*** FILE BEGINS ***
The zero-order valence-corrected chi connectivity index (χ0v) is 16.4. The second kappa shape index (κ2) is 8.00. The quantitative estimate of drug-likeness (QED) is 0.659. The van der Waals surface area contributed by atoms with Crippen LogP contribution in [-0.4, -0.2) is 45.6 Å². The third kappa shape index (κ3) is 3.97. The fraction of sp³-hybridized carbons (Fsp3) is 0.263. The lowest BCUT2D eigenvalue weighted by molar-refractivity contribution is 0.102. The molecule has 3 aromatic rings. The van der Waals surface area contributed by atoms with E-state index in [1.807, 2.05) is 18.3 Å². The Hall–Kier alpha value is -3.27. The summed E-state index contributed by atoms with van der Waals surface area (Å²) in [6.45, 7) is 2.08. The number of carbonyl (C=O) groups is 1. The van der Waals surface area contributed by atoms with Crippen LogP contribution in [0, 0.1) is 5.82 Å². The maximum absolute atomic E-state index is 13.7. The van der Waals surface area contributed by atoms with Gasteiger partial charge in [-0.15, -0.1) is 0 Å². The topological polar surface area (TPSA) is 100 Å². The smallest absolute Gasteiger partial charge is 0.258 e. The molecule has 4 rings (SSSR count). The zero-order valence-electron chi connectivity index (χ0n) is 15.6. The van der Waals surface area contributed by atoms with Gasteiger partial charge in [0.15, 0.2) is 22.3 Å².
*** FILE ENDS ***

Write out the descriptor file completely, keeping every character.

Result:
The zero-order valence-corrected chi connectivity index (χ0v) is 16.4. The second kappa shape index (κ2) is 8.00. The quantitative estimate of drug-likeness (QED) is 0.659. The van der Waals surface area contributed by atoms with Crippen LogP contribution in [-0.4, -0.2) is 45.6 Å². The third kappa shape index (κ3) is 3.97. The fraction of sp³-hybridized carbons (Fsp3) is 0.263. The lowest BCUT2D eigenvalue weighted by molar-refractivity contribution is 0.102. The molecule has 3 aromatic rings. The van der Waals surface area contributed by atoms with E-state index in [1.807, 2.05) is 18.3 Å². The Hall–Kier alpha value is -3.27. The summed E-state index contributed by atoms with van der Waals surface area (Å²) in [6.45, 7) is 2.08. The number of carbonyl (C=O) groups is 1. The van der Waals surface area contributed by atoms with Crippen LogP contribution in [0, 0.1) is 5.82 Å². The maximum absolute atomic E-state index is 13.7. The van der Waals surface area contributed by atoms with Gasteiger partial charge in [-0.15, -0.1) is 0 Å². The topological polar surface area (TPSA) is 100 Å². The smallest absolute Gasteiger partial charge is 0.258 e. The molecule has 4 rings (SSSR count). The zero-order valence-electron chi connectivity index (χ0n) is 15.6. The van der Waals surface area contributed by atoms with Gasteiger partial charge in [0.15, 0.2) is 22.3 Å².